I honestly don’t have many negatives with this book. Listen, I am a Percy Jackson stan! This book can do no wrong for me. But I majored in English Literature, I spent money and four years of my life on how to analyze a book; no book is perfect.
My main issue with the book is just how often the trio run into monsters. I know that Rick Riordan intentionally did this as a reference to the Greek epics like The Odyssey and The Iliad, but some of the situations the Percy gang get involved in are unnecessary. The main situation I’m referring to happens in chapter 17, “We Shop for Water Beds,” and yes, I’m basically referring to the entirety of this chapter.
Crusty is so unnecessary. Most of the other monster run-ins have some reason to happen or some payoff, but this one is literal filler. All Crusty wants to do is stretch the gang to death. And not even because of who they are, he literally says that he does this to anyone who isn’t six foot and don’t fit his beds properly. Oh yeah, did I mention that he wants to stretch the trio to death because they don’t properly fit his beds; that’s the legit reason. Again, most monster run-ins have a payoff, and this one doesn’t. Crusty is just another monster for the gang to face before finding out who the villain is.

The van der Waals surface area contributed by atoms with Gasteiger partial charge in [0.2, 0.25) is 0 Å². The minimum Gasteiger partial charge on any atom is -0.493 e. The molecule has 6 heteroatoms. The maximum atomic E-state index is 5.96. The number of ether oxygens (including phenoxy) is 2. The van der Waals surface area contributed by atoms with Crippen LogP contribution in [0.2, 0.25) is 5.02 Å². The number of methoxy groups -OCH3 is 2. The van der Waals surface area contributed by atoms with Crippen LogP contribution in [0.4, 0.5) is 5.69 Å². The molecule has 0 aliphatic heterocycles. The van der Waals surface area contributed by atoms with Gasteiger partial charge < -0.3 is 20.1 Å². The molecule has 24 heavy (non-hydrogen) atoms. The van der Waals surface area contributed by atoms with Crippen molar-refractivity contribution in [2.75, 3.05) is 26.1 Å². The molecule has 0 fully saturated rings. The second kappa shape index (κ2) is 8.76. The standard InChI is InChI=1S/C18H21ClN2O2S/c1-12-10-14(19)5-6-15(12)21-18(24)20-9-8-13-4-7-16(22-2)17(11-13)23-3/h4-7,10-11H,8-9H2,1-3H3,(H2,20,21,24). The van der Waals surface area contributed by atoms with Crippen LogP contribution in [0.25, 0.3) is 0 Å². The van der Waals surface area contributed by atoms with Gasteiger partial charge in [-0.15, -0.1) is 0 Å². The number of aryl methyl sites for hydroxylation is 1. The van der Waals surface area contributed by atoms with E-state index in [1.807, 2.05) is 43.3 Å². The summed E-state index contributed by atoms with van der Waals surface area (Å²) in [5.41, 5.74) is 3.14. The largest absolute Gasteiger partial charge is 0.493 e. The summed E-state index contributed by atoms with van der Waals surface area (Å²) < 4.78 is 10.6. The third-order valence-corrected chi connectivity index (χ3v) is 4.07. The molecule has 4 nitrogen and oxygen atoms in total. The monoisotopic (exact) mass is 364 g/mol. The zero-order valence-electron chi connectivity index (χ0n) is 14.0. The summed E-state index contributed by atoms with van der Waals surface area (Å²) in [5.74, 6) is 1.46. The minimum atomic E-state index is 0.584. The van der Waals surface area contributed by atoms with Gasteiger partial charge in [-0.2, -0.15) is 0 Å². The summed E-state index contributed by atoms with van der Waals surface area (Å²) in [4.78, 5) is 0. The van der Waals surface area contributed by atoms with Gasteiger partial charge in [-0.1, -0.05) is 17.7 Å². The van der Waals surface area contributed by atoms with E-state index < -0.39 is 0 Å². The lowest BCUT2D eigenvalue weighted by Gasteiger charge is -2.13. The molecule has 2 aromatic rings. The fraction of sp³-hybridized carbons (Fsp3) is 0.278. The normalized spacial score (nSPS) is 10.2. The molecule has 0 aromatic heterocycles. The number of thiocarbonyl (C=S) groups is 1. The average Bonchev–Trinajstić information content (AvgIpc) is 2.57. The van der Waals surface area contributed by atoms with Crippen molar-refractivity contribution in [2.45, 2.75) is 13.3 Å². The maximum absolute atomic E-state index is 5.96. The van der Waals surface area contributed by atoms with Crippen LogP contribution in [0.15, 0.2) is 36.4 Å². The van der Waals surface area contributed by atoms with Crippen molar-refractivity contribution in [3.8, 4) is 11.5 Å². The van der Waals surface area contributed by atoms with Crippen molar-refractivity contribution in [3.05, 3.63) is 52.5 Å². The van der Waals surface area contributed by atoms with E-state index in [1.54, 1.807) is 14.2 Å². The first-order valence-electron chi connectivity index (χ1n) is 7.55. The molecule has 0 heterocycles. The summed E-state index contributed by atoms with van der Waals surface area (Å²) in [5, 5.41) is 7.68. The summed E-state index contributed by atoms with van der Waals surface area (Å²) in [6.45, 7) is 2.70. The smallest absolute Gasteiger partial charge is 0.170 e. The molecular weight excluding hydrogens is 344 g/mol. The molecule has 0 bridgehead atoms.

The Percy Jackson series is such an easy one to lose one’s self in. The book captivates readers from the first page with its humor, and just how likable and relatable Percy is. The zaniness of the quest makes me laugh every time I read this story; despite me knowing all the jokes from constant rereading. And to top that off, the real-life struggles that the characters face are extremely universal that readers from various types of backgrounds can resonate with the characters.
Honestly, anytime I’m feeling down, or just need a break from reality, I find myself taking this book off the shelf. The Percy Jackson series has been a favorite of mine for so long that I honestly don’t know where I would be without it. I had always been an avid reader before picking The Lightning Thief up for the first time, but this series was the one that fully cemented my love for books.